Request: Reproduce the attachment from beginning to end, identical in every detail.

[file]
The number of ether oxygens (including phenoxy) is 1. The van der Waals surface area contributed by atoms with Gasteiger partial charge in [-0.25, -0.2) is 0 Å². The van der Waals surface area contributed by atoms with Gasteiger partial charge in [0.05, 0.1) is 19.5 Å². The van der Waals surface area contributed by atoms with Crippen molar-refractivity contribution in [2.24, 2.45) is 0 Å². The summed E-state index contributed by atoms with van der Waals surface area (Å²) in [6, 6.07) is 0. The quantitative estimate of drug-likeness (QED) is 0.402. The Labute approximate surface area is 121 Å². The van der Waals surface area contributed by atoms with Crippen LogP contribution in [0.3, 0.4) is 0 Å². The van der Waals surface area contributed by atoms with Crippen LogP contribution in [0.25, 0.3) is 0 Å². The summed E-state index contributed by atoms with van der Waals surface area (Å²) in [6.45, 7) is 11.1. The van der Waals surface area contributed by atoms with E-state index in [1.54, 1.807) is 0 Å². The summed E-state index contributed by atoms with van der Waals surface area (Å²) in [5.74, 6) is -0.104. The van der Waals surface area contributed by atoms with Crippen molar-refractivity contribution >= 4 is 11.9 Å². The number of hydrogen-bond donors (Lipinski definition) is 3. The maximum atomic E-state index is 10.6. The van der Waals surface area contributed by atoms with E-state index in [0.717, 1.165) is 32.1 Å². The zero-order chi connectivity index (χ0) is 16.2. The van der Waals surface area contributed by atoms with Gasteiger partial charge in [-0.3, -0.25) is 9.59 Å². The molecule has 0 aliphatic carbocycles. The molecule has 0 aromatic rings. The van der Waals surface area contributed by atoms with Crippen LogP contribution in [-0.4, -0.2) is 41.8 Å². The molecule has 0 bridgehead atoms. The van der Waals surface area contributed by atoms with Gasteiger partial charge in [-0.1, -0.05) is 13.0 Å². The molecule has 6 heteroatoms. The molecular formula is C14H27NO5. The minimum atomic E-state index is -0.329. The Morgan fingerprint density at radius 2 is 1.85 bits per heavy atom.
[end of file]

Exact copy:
The number of ether oxygens (including phenoxy) is 1. The van der Waals surface area contributed by atoms with Gasteiger partial charge in [-0.25, -0.2) is 0 Å². The van der Waals surface area contributed by atoms with Gasteiger partial charge in [0.05, 0.1) is 19.5 Å². The van der Waals surface area contributed by atoms with Crippen molar-refractivity contribution in [2.24, 2.45) is 0 Å². The summed E-state index contributed by atoms with van der Waals surface area (Å²) in [6, 6.07) is 0. The quantitative estimate of drug-likeness (QED) is 0.402. The Labute approximate surface area is 121 Å². The van der Waals surface area contributed by atoms with Crippen LogP contribution in [0.3, 0.4) is 0 Å². The van der Waals surface area contributed by atoms with Crippen LogP contribution in [0.25, 0.3) is 0 Å². The summed E-state index contributed by atoms with van der Waals surface area (Å²) in [6.45, 7) is 11.1. The van der Waals surface area contributed by atoms with E-state index in [1.54, 1.807) is 0 Å². The summed E-state index contributed by atoms with van der Waals surface area (Å²) in [5.74, 6) is -0.104. The van der Waals surface area contributed by atoms with Crippen molar-refractivity contribution >= 4 is 11.9 Å². The number of hydrogen-bond donors (Lipinski definition) is 3. The maximum atomic E-state index is 10.6. The van der Waals surface area contributed by atoms with E-state index in [0.717, 1.165) is 32.1 Å². The zero-order chi connectivity index (χ0) is 16.2. The van der Waals surface area contributed by atoms with Gasteiger partial charge in [-0.3, -0.25) is 9.59 Å². The molecule has 0 aliphatic carbocycles. The molecule has 0 aromatic rings. The van der Waals surface area contributed by atoms with Crippen LogP contribution in [-0.4, -0.2) is 41.8 Å². The molecule has 0 bridgehead atoms. The van der Waals surface area contributed by atoms with Gasteiger partial charge in [-0.1, -0.05) is 13.0 Å². The molecule has 6 heteroatoms. The molecular formula is C14H27NO5. The minimum atomic E-state index is -0.329. The Morgan fingerprint density at radius 2 is 1.85 bits per heavy atom.